Daniel is medicated, sure but he's a human. It was a difficult interview to do because I wanted to talk about music, production, etc. The fact is, it didn't go as smoothly as I hoped and eventually we had to talk about his mental issues. It was the elephant in the room. If you think that his voice was every perfect or on key then you don't know Daniel. His songs are still amazing, it's just too bad that he can't play his instruments all by himself anymore but he is still creating valid material all of the time.

I've watched my interview, which was cut short, over and over. I don't want him to look foolish in it. I've thought about that. I had to cut it short and, when I left, I had more questions than ever. I know that if I lived in his town I would try to visit him as much as possible. What I do know is that he deserves to make some money off of his music and art, and I don't think that makes it any less authentic

comoprozac said...

Thanks Dead C for your comments. They were much more balanced and thoughtful than that Mike Friedman.

You make good points and I appreciate the insider's viewpoint.

However, I have to make a few points of my own. First, I never thought that DJ was a gifted singer. His voice was terribly strained that night as he struggled to holler over the band. It was so bad that he didn't come back out for the encore.

Secondly, this idea of exploitation is way more complex than what is being discussed in this forum. It's not as easy as he's exploiting DJ, and that's bad.

I admit my own part in the exploitation. Hell, this blog has benefited greatly from this post. The point is that it was difficult to there, to be a part of it all.

Ever since I saw the doc, I have felt DJ has been part of this exploitation as well. I don't think this jeopardizes the authenticity of his work or his right to make a living. It just leaves me with an uneasy feeling that I think is a legitimate topic of discussion.

Again, thanks DC for comments. BTW, what's your site?

Anonymous said...

I'm surprised that my second comment didn't post last night.

My site is called and it's only on wordpress right now but should hopefully be transferred to a new server in the next week or so.

What didn't make into the comment section, however, is the part where I actually commend you on your concern. Although I don't necessarily think that Johnston is being exploited to a damaging degree, I do believe that it is an issue that should, at least, be considered. I believe that the people around him use the compassion and care that is necessary to use with him to avoid certain pitfalls, but that, if they did not, it could definitely go in a completely different direction. The concern and awareness that you are trying to bring to his situation, is the same concern that the people around them are using to try and steer his situation in the right direction.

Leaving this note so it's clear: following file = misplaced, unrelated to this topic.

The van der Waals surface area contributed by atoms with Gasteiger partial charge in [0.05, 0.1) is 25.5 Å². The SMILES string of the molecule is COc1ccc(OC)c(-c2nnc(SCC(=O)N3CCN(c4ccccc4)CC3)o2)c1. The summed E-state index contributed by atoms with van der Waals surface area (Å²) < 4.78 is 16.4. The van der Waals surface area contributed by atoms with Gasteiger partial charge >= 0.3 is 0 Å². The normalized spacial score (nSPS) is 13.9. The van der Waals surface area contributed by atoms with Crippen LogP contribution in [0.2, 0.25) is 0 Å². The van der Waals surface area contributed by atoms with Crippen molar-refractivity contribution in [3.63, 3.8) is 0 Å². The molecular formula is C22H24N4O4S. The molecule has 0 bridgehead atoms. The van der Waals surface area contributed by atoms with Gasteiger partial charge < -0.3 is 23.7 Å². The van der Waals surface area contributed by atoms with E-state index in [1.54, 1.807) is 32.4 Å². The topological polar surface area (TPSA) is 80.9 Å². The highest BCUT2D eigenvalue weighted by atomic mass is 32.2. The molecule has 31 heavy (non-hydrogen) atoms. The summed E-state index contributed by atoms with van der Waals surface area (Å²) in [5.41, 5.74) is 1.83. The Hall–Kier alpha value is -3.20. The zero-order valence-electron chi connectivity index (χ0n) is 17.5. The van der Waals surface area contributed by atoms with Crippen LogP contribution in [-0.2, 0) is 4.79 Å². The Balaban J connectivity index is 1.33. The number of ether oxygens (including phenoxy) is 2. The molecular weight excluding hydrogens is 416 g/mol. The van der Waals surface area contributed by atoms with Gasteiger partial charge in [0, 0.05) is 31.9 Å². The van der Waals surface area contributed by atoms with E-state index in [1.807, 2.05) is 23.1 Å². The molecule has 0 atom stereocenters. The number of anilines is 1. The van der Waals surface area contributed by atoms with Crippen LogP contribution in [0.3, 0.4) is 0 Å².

At points in talking to him, I felt like I was putting him through hell so I finally ended the conversation, but at other points, I felt like I was really giving him an opportunity to speak with someone as he was laughing and getting energized and enthused (not manic). It changes so quickly though.

I've read where he said that he loved the documentary and, in other interviews, where he said that he did not. He told me that he thought that it made him look like an "idiot".

I spoke with real fans. People who were there, most likely, migrated towards me because they noticed that I had just interviewed him, and a couple of people that it turned out that i went to highschool with. They had genuine concern for Daniel as well as admiration and respect. That's why I started the night with a different perspective than you may have had, but i cannot disagree with you because even here, in Seattle, I found myself standing next to some cheese-dick hipsters and even some Abercrombie wearing motherfuckers doused in cologne who talked over the show, and I wanted to knock them in the throat.

comoprozac said...

Thanks again, DC. I will check out your site. I really appreciate the insight. You make great points. this conversation just gets richer and richer. I'll see you around the blogospere.

Yeah, I hate mooks at indie shows. I might be in Seattle next month.

Thumb said...

im a huge daniel johnston fan. Its great to see him getting more and more recognition. he's ten times what willis was imo.